In 2007, Michelle Rhee took over as chancellor of the District of Columbia public school system. In part because her policies were radical, and in part because she expressed her views in an abrasive fashion, and in part because she worked in a major media center, Rhee became the face of education reform, and, consequently, the number-one enemy of teacher unions. Rhee imposed sweeping reforms to introduce measurement and accountability into the schools, including a controversial new teaching contract, which gave every teacher a 20 percent raise, and allowed them to become eligible for large performance bonuses if they gave up the tenure protections that made it difficult to fire them.
For teacher unions and their supporters, Rhee remains the premier antagonist, where her name remains a curse word. Erik Loomis laments that the Obama administration still “believes in Rheeism.” Casey Quinlan, writing for ThinkProgress, castigates the Obama administration for citing D.C. reforms as a model. Bruce Vail has a whole article for In These Times lamenting the fact that Rhee’s successor, Kaya Henderson, has continued her policies (quotes from union sources: “[Rhee] is still here, but in the form of Kaya Henderson”; “It’s Rheeism without Rhee,” etc.)
But here is an odd thing that none of these sources mention: Rhee’s policies have worked. Studies have found that Rhee’s teacher-evaluation system has indeed increased student learning. What’s more, the overall performance of D.C. public school students on the National Assessment of Education Progress (NAEP) has risen dramatically and outpaced the rest of the country. And if you suspect cheating or “teaching to the test” is the cause, bear in mind NAEP tests are not the ones used in teacher evaluations; it’s a test used to assess national trends, with no incentive to cheat. (My wife works for a D.C. charter school.)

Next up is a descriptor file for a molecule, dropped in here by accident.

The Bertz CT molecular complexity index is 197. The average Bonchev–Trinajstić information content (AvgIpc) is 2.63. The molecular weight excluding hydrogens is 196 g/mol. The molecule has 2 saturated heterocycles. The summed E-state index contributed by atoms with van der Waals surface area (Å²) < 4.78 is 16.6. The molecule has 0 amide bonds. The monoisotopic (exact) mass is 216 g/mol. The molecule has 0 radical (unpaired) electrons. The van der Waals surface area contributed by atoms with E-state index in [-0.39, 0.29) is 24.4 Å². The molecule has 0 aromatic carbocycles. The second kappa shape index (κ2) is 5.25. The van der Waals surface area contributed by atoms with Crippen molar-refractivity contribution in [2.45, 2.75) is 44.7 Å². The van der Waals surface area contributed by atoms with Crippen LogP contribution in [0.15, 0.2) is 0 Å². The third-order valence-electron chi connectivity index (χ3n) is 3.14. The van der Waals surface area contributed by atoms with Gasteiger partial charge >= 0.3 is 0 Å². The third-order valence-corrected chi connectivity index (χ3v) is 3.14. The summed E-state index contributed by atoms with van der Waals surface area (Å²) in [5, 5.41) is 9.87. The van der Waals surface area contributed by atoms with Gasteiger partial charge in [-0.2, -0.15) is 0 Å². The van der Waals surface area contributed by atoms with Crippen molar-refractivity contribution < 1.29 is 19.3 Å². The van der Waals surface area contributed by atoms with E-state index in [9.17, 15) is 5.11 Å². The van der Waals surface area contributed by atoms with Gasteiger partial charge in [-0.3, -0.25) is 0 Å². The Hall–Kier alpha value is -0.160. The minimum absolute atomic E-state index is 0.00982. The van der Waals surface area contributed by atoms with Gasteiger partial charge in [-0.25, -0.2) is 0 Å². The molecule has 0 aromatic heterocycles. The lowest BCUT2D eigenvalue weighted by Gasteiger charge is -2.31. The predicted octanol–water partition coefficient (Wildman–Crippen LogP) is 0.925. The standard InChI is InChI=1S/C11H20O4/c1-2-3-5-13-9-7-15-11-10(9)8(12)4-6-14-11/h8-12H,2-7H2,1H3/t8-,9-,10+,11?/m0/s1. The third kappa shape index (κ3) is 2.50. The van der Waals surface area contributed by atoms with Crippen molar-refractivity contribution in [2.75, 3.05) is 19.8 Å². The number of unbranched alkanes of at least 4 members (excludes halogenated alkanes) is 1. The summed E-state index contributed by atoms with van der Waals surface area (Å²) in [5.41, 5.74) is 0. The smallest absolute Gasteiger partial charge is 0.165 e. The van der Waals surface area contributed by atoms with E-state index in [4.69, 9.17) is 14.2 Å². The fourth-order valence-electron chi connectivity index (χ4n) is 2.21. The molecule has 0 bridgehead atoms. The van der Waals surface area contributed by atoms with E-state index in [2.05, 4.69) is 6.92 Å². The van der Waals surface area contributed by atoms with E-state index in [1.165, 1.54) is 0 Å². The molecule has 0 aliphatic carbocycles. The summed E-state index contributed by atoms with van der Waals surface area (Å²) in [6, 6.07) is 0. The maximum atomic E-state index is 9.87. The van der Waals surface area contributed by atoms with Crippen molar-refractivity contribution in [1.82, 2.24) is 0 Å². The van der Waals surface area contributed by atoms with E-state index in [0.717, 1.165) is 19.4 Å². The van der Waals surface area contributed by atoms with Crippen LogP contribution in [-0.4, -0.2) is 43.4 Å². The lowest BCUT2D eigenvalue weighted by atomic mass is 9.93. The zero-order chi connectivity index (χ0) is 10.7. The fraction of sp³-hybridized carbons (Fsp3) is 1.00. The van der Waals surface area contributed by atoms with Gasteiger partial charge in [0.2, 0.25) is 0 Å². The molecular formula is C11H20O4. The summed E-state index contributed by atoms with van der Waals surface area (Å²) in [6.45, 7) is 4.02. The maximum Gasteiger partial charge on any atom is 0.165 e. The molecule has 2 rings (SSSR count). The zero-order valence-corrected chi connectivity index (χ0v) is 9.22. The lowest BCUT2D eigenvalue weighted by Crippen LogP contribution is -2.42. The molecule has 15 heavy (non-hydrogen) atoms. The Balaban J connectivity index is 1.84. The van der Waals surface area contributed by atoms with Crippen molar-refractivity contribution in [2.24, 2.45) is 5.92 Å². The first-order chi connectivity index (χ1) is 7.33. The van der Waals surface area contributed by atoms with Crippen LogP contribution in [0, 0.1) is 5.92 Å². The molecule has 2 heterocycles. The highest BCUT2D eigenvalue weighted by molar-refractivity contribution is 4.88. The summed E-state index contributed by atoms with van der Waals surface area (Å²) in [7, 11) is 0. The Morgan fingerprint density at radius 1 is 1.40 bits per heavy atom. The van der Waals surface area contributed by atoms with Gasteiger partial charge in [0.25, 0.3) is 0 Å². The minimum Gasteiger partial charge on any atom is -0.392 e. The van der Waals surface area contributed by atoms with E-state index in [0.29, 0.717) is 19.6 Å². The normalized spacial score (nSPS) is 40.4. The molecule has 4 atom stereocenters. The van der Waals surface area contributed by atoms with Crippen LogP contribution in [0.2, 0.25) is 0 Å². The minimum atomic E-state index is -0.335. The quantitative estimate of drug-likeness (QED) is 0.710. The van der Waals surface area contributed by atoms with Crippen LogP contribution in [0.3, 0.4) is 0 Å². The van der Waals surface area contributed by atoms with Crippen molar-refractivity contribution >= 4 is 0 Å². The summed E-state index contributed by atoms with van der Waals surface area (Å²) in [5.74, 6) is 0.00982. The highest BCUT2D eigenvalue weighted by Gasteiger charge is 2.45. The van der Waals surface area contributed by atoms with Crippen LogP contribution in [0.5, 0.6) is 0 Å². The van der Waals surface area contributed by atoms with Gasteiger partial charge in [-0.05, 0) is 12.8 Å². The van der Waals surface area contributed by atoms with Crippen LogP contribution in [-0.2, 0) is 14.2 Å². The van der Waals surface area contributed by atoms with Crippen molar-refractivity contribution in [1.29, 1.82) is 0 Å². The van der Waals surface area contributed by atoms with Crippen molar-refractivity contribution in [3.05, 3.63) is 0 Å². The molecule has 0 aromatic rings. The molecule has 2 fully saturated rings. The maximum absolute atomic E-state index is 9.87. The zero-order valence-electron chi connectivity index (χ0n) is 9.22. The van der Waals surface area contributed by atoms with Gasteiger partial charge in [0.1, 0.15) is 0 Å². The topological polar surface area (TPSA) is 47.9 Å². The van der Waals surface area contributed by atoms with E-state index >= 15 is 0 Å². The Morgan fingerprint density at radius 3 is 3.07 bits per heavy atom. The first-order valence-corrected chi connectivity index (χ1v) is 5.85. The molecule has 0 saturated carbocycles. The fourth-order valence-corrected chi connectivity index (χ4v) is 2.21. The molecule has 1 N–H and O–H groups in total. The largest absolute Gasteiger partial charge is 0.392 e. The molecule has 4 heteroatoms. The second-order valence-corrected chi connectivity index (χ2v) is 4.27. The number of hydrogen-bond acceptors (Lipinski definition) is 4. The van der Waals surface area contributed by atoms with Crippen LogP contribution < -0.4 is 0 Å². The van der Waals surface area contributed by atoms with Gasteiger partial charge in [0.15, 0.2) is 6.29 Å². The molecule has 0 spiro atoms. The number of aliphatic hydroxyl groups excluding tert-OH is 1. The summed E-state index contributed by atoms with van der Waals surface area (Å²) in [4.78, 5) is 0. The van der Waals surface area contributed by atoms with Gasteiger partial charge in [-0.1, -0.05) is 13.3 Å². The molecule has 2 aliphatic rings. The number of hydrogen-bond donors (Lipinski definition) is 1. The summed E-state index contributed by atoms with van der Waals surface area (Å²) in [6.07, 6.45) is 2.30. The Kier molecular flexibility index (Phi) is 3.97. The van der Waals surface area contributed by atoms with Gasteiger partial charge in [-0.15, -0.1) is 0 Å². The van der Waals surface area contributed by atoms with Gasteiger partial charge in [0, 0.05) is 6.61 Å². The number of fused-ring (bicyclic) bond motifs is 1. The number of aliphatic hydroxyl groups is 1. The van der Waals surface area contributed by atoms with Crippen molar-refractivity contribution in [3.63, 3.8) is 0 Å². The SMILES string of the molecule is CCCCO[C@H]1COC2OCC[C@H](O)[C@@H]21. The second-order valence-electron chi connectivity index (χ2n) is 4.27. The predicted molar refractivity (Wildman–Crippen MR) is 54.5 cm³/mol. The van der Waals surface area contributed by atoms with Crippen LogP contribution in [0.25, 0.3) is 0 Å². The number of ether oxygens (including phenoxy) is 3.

Some critics have suggested that perhaps the changing demographics in Washington (which has grown whiter and more affluent) account for the improvement. Kristin Blagg and Matthew Chingos at the Urban Institute dig into the data, and the answer is: Nope, that’s not it. The amount of improvement that would be expected by demographic change alone (the blue bars) is exceeded by the actual improvement (the gray bars):
This is important because Hillary Clinton is facing intense pressure to back away from the Obama administration’s pro-reform agenda. That pressure is coming from sources that regard the actual outcome of education policy for students to be a trivial question unworthy of consideration — both ThinkProgress and In These Times treat the position of teacher unions as ipso facto correct, and education policy solely as a question of labor rights for employees rather than as a vital component of an economic-mobility strategy. They don’t claim Rhee’s policies failed to improve student outcomes. They simply ignore the question. Loomis does assert, “alleviating poverty is far and away the most important piece of the solution to school inequality,” — a common aphorism among left-wing critics, which conveniently allows him to avoid mentioning the actual, measured improvements brought about by the education-reform policies he denounces.
If you believe education policy should be designed to increase learning and economic opportunity for low-income children, then Washington, D.C., is a model that should be emulated. If you believe, on the other hand, that education policy should be designed to maximize employment security for teachers, then Washington, D.C., is a failure and a cautionary tale. The dramatic improvements registered in places like Washington show the revolutionary possibilities of education reform, and the continued resistance to it in the face of proven success reveals the political threat it will continue to face.